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Front-End Tip: Testing Component Accessibility with CSS

A very simple technique to bring inaccessible components to the surface before they make it into production.

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I love BEM. I love BEMIT even more.

Write perfectly semantic markup, add your BEM classes and BOOM. Simple? Sure, as long as you’re the only one working on that codebase.

But most likely you’re not. There will be more experienced folks, juniors and people in between. Eventually, someone with a bad day will get his/her hands on your codebase.

BEM’s nature allows for very sloppy development, often without any visual or behavioral downsides at first sight. I’m talking about those moments where you find a <div> that “works” exactly like a <button>:

<div class="button" onClick="doSomething()">
  Do something
</div>

This is not good for accessibility. Here’s what I’ve been doing to help with this issue:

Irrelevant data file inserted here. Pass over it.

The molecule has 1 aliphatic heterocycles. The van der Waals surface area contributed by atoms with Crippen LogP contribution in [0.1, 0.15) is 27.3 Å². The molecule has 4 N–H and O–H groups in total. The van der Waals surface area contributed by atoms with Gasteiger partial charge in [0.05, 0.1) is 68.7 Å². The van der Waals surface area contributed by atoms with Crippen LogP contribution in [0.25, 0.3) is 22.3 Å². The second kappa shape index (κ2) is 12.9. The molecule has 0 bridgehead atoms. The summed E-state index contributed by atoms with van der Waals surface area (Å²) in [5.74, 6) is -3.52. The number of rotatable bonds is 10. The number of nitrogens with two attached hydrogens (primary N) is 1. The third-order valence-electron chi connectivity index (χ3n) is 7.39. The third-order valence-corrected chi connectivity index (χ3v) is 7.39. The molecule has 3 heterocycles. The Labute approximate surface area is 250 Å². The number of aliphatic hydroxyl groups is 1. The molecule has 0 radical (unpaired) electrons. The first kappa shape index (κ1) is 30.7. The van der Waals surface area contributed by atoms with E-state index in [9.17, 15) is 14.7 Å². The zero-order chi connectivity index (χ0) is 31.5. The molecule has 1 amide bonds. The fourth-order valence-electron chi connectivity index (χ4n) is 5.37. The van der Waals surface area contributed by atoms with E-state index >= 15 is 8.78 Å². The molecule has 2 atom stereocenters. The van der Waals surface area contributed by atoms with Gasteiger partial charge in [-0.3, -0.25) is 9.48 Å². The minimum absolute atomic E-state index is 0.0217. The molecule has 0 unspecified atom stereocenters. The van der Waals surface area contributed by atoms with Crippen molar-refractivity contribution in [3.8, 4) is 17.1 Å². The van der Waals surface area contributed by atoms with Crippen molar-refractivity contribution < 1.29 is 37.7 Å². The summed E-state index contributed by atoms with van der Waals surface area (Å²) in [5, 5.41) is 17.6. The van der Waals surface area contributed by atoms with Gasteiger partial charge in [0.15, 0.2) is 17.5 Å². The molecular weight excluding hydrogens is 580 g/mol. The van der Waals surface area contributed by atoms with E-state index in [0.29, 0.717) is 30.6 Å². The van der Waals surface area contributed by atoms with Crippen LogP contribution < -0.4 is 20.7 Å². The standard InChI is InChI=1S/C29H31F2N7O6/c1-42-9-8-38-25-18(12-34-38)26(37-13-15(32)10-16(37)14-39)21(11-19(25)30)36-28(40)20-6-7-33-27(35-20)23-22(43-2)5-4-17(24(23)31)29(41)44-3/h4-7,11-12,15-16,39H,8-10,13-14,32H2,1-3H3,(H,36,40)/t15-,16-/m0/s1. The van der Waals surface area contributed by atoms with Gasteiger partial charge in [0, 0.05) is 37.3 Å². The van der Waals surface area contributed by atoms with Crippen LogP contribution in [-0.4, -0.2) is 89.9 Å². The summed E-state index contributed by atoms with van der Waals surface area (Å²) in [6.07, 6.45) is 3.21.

Whenever you’re writing CSS for a new component, stop for a minute and think about how to make it accessible. Then, using CSS, create tests for that. For example:

img {
  max-width: 100%;
  vertical-align: middle;
}

@if ($accessibility-testing-enabled == true) {
  img:not([alt]) {
    outline: 1em red solid;
  }
}

That’s a very basic example. You can get a lot more complex and test for ARIA roles, labels and whatever you feel is needed for that particular component to be accessible.

If you build all of your components and objects this way, all you need to do after that is just set that $accessibility-testing-enable variable to true and all those inaccessible components will come to the surface.

It’s not perfect, it’s not enough, but it sure helps.

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